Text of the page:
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Ancient Egyptian
Dieties
She was known as the protective “mother” who nourished both
the gods and humanity. As the goddess of rebirth, she was also
the goddess of joy, dance, music, love, and excitement necessary
to maintain creation and recreation.
Horus: Horus means “The Distant One,” or “He Who is on High.”
He is one of the earliest sky gods and the sun and moon as well as
the living king are represented by his eyes. The son of Osiris and
Isis, Horus symbolizes the triumph of order over disorder. He is
most often represented by a falcon or a falcon-headed man.
Isis: Isis was the sister-wife of Osiris, and the sister of Seth and
Nephthys. After Osiris was murdered by Seth, Isis was able to
magically restore Osiris to life. She was Egypt’s model of the loyal
wife and protective mother. Isis was usually represented in her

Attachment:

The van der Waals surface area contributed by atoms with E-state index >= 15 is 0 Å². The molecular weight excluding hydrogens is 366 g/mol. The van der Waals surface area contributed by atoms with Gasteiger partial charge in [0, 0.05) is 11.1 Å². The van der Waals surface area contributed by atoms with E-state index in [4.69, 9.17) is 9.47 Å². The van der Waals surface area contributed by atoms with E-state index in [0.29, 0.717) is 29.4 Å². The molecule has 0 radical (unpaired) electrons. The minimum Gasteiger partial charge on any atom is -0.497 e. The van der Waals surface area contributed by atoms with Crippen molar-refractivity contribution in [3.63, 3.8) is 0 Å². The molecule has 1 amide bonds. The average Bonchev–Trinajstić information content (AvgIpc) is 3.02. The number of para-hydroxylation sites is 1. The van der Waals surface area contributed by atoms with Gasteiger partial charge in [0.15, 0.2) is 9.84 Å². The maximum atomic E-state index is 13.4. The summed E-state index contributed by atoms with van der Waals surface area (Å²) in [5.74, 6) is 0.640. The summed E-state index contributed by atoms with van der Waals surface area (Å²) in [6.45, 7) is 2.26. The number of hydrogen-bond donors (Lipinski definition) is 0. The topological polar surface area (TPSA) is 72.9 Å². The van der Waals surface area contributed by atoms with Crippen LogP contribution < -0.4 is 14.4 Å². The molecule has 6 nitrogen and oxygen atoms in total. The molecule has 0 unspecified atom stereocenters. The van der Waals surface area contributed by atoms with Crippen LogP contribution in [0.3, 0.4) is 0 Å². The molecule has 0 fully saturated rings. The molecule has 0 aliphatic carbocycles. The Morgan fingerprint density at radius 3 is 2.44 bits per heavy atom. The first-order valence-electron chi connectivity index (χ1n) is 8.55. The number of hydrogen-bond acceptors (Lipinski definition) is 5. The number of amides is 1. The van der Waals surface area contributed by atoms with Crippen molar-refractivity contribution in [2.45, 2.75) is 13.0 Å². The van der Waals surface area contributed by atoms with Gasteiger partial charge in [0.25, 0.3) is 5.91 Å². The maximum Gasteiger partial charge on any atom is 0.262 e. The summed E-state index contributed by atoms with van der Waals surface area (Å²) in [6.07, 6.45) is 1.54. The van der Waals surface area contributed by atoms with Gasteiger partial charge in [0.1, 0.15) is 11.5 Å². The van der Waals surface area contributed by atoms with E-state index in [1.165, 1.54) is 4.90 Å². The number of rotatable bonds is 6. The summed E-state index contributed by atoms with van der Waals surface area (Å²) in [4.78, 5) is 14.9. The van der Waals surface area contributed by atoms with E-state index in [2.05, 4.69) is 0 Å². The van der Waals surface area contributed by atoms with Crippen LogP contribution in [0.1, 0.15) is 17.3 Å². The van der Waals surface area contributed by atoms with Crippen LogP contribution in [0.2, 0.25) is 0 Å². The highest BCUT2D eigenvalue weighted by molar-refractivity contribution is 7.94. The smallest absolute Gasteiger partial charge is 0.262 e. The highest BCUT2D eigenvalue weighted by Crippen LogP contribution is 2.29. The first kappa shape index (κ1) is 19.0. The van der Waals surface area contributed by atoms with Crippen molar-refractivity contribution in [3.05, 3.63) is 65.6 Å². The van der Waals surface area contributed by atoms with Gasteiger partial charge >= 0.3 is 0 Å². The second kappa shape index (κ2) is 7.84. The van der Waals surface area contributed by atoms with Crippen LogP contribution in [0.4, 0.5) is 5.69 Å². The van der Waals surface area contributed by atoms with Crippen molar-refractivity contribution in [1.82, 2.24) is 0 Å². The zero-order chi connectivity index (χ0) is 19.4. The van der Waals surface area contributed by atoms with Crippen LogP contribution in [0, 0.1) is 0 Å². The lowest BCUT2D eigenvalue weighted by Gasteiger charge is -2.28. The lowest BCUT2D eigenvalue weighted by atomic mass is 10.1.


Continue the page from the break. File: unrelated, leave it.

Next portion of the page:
human form. Her followers eventually spread to Europe, where
ancient Romans worshiped her as their universal goddess.
Ma’at: Ma’at or Maat represented the right order and justice
established by the gods. Ma’at was vital to the protection of the
universe from the chaos that surrounded it. She wears an ostrich
feather on her head, and is often represented by an ostrich feather.
Mut: Her name meaning “mother,” Mut is known as the divine
mother of all kings, the protector of the kingship, and the wife of
Amun. She is usually shown wearing the Double Crown of Upper
and Lower Egypt. Together with Sekhmet, a very similar goddess,
they could represent Upper and Lower Egypt.
Nephthys: The goddess helped her sister Isis magically restore
their murdered brother Osiris to life. She is most commonly shown
as a woman wearing two hieroglyphs on her head, reading “neb(t)”
and “hwt,” her ancient Egyptian name, meaning “Mistress of the
House.” Nepthys is the Greek translation of her name.
Nut: Nut, the sky goddess, usually appears as a woman gracefully
arching her body over the Earth (Geb). Her toes touch the eastern
horizon, and her arms hang down to touch the point where the sun
sets on the west. At sunset, Nut swallows the sun. During the 12
hours of night, the sun passes through her body to be reborn from